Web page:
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Impact Investing and the Pandemic: Part 9

Impact Investing

By Jory Cohen, Director of Finance and Impact Investment, Inspirit Foundation 

For more than three years, Inspirit has been openly sharing how our investments and our impact-centric approach have navigated the pandemic, and now it’s time to provide some conclusionary comments. With the World Health Organization declaring, “COVID-19 over as a global health emergency” back in May, this post will mark the end of this blog series titled ‘Impact Investing and the Pandemic’.

To recap, 2020 was an unprecedented year for the performance of our portfolio from both an absolute perspective and relative to our benchmark too. We experienced positive performance to the tune of more than 16%, outpacing benchmark by north of 7%. However, 2021 and 2022 told a different story. While returns were positive in 2021, we trailed benchmark. In 2022, the market took a downwards turn. Our portfolio posted negative returns, while also underperforming benchmark. Fast forward to 2023, as of the end of the first half of the year, our investments have bounced back, resulting in both positive absolute performance and outstripping benchmark too.   

As a reminder, our benchmark is a combination of industry-standard indexes, like FTSE Canada Universe Bond for the fixed income allocation of our portfolio, S&P/TSX Composite for Canadian equities, and MSCI ACWI (CAD) for global equities. The overall benchmark is a composite of the above, weighted by investment policy target weight.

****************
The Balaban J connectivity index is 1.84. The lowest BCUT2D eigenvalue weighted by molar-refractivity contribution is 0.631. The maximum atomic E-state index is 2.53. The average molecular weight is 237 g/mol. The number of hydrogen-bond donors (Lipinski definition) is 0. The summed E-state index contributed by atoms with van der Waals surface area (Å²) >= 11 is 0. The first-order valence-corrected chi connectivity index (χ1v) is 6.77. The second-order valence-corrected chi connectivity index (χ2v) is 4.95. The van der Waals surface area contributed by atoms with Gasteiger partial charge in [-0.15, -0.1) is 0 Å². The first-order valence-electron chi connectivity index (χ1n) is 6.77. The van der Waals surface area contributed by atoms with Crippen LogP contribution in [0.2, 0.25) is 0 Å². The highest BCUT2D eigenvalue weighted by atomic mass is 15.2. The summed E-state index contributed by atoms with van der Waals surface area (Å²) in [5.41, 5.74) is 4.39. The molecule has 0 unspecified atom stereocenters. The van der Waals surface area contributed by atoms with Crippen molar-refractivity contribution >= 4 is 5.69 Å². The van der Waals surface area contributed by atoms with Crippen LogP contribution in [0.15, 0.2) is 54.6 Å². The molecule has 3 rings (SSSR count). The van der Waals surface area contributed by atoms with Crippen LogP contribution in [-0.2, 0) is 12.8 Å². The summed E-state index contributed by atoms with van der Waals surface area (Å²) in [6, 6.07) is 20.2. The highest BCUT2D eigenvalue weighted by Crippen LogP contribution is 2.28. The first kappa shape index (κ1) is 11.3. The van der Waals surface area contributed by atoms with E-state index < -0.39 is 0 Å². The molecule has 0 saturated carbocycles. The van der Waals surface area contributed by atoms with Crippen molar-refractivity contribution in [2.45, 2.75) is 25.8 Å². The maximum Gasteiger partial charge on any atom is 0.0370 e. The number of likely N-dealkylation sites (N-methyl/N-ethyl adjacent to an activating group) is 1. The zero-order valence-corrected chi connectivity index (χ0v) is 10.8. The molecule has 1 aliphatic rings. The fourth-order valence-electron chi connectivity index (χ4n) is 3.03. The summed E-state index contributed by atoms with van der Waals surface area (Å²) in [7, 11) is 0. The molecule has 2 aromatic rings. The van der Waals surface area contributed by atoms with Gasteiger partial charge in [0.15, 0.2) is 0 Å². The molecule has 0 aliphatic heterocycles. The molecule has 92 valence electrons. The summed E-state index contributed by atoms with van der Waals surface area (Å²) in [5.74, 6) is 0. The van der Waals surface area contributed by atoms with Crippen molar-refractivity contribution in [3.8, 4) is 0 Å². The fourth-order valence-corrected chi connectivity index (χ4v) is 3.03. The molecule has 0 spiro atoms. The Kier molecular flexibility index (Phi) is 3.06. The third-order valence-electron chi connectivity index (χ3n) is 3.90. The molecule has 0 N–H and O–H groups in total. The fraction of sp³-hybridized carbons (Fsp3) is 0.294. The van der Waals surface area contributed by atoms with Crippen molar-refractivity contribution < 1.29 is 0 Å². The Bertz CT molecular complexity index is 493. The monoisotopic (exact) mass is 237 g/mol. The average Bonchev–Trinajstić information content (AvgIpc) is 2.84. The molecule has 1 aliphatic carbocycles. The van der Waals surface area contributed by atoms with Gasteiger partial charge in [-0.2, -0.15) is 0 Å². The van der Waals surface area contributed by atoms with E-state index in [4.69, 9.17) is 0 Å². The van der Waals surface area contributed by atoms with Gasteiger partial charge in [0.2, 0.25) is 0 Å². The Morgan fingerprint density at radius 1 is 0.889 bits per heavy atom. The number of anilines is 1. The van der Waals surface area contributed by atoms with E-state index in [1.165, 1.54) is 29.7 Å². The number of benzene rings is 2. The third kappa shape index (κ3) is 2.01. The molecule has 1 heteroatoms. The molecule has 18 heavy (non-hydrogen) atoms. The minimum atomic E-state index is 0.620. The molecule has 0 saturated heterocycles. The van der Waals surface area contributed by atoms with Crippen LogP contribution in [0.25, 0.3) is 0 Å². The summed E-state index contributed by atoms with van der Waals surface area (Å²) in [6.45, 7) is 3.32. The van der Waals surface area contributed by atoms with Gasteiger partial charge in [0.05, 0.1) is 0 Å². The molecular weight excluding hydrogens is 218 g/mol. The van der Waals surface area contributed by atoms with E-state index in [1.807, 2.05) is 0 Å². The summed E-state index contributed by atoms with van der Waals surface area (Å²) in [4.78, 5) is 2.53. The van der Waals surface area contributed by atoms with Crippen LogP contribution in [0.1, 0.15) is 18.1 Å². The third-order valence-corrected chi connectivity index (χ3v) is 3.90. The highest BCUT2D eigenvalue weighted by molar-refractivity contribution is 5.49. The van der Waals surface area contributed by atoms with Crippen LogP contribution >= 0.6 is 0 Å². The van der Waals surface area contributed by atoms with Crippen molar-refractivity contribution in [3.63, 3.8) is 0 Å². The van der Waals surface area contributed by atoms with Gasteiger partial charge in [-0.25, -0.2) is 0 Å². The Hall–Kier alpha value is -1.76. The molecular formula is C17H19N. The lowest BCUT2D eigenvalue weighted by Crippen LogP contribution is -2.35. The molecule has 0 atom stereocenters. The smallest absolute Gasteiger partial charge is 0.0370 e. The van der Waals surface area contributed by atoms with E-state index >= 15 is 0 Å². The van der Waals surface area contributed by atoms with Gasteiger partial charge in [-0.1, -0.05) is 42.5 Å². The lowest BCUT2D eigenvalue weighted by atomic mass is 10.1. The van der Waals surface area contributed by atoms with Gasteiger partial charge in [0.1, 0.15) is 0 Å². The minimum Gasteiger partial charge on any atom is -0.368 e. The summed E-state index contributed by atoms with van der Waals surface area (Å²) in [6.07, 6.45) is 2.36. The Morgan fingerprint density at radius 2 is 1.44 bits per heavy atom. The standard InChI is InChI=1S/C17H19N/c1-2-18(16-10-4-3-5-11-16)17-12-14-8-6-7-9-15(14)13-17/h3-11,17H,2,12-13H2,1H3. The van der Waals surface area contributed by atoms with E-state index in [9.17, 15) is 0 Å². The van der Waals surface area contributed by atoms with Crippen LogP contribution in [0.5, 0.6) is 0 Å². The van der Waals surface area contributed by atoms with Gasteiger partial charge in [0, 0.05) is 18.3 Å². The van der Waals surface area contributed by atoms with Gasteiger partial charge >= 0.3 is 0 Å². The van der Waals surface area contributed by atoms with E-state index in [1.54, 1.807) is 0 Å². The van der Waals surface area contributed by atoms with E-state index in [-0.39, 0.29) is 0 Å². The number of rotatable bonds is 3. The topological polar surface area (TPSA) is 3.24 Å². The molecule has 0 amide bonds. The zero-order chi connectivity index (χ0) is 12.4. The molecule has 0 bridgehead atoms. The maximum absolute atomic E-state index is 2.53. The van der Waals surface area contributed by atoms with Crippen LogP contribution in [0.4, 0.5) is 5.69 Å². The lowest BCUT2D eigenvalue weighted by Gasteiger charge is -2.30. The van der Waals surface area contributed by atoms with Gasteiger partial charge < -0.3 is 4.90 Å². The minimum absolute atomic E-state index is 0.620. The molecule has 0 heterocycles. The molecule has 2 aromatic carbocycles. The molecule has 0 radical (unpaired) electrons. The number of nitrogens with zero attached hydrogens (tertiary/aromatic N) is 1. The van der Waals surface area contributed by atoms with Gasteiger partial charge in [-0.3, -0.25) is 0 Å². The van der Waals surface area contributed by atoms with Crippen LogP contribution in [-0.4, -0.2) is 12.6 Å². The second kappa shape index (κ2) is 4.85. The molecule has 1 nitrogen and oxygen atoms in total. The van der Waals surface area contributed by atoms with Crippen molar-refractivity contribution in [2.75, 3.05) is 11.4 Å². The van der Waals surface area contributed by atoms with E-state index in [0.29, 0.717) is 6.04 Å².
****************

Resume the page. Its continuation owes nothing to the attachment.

Overall, throughout the pandemic our portfolio’s performance can be categorized as broadly tracking market swings and trends, generally positive, and more favourable compared to benchmark. In fact, from the pandemic’s beginning to end, our portfolio netted 23.1%, while benchmark earned 20.1%. That’s a value-add of 3%, which we believe demonstrates the resilience of our investments and impact investing strategy. This is especially true given the recent surge of oil and gas prices, a sector which Inspirit carries no exposure. 

The below graph measures the growth of a hypothetical $10,000 investment in our portfolio relative to benchmark since inception. There is outperformance both before and during the pandemic.  

From an asset class perspective, all made gains on their associated benchmarks in the first half of 2023. Every single asset class, with the exception of our Canadian equities, has added value relative to benchmark since the beginning of their respective mandates. It’s worth mentioning that while it’s true our Canadian equities have lagged benchmark, it’s by a small amount, which is particularly noteworthy since this asset class (like all the others) has no exposure to oil and gas. Despite the energy sector’s surge in recent years, this asset class has held strong.  

Writing this last blog post had me reflecting on these past few years. The pandemic has taken its toll, and it seems like we’re mostly on the other end of it. Of course, there are long-term effects that will continue to mark our lives, and the markets too. While this blog series has come to an end, Inspirit continues to commit to transparency and sharing our learnings along our investment journey. You can follow our progress and challenges here